HOW TO SELL TO ... Kirsti Wilson - Outrider’s interactive chief loves to live life in the fast lane, reveals Mark Tungate

Just because Kirsti Wilson is 26 and looks younger doesn’t give you the right to patronise her.

Just because Kirsti Wilson is 26 and looks younger doesn’t give you

the right to patronise her.

Internetland favours youth, which helps explain why Wilson is second in

command and head of interactive media at Outrider - Tempus Group’s

interactive arm. Her position gives her control of an annual spend of

around pounds 20 million, taking care of clients as diverse as

Nationwide, Ladbrokes, Direct Line and DHL.

She absolutely hates it when people talk down to her. ’The last thing I

want is to listen to some generic ’this is the internet’ presentation.

Cut to the chase and tell me how you can help my clients,’ she


Wilson is a bright, kinetic bundle of energy, who gets irritated by

’slow people’ (’on the Tube, at work, anywhere’). In her spare time, she

exorcises her frustrations by clobbering the hell out of squash balls.

She’s recently taken up the more sedate pastime of golf - although,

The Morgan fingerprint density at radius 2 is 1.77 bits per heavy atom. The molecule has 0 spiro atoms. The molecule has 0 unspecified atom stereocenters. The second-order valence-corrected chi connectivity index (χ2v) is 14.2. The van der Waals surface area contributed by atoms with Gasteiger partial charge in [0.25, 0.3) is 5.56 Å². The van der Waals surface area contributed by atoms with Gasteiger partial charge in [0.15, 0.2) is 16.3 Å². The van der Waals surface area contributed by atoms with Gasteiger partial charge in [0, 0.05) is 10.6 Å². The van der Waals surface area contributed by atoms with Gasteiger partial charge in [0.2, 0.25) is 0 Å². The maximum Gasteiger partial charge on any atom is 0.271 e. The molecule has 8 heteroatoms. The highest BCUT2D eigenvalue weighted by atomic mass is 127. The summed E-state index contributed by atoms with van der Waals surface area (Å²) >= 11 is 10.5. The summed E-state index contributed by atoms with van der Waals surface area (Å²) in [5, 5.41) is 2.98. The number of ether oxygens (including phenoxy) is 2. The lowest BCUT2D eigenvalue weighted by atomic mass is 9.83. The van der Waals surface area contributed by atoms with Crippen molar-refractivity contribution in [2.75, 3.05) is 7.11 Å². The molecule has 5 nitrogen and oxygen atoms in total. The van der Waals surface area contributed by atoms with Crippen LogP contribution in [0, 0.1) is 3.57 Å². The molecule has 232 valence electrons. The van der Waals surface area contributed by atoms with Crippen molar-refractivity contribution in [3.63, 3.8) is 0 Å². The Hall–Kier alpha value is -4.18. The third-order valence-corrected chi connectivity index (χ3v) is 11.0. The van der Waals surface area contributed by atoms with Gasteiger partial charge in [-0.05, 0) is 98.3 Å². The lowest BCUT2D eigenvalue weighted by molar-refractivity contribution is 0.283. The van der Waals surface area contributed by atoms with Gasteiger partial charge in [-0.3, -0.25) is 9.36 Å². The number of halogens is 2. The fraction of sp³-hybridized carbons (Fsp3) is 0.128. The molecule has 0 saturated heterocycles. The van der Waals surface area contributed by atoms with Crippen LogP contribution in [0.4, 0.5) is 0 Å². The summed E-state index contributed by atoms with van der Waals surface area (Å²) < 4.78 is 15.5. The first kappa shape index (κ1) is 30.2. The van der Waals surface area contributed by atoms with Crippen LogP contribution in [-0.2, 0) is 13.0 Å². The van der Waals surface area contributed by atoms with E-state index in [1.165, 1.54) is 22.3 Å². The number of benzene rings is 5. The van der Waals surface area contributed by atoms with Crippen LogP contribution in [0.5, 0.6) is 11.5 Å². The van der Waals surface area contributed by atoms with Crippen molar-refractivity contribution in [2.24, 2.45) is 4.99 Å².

perhaps typically, she learned to play the game on a four-day intensive


Wilson doesn’t do lunch, except with people she genuinely likes. She

prefers to knock back a few beers with the team after work.

But do not assume she personifies the term ’work ethic’ - she freely

admits that come the weekend she has to stop herself from collapsing

like a wind-up toy whose spring has uncoiled.

Wilson started her career in programme research. When she was at TSMS

research division Paradigm, she wrote a scathing critique of deadly dull

Cornish detective series Wycliffe, explaining why it was losing


’I sent it to the production company and they actually changed the

programme,’ she says with a grin.

When Wilson joined CIA Mediavision in April 1998, the interactive

department consisted of just two staff. The agency that evolved out of

it has flourished and employs around 30 people.

In common with many of her agency peers, Wilson bemoans the lack of

experience and efficient service on the sales side. ’Many sales people

are too young, too green and overworked,’ she explains.

Any other advice? ’Yes - don’t come up with a good idea and then waste

it by e-mailing it to all of your agency contacts. We appreciate the

personal approach.’ You have been warned.


- Sport

- Drinking

- Lively, passionate people


- Being patronised

- Boring lunches

- Dull, plodding people.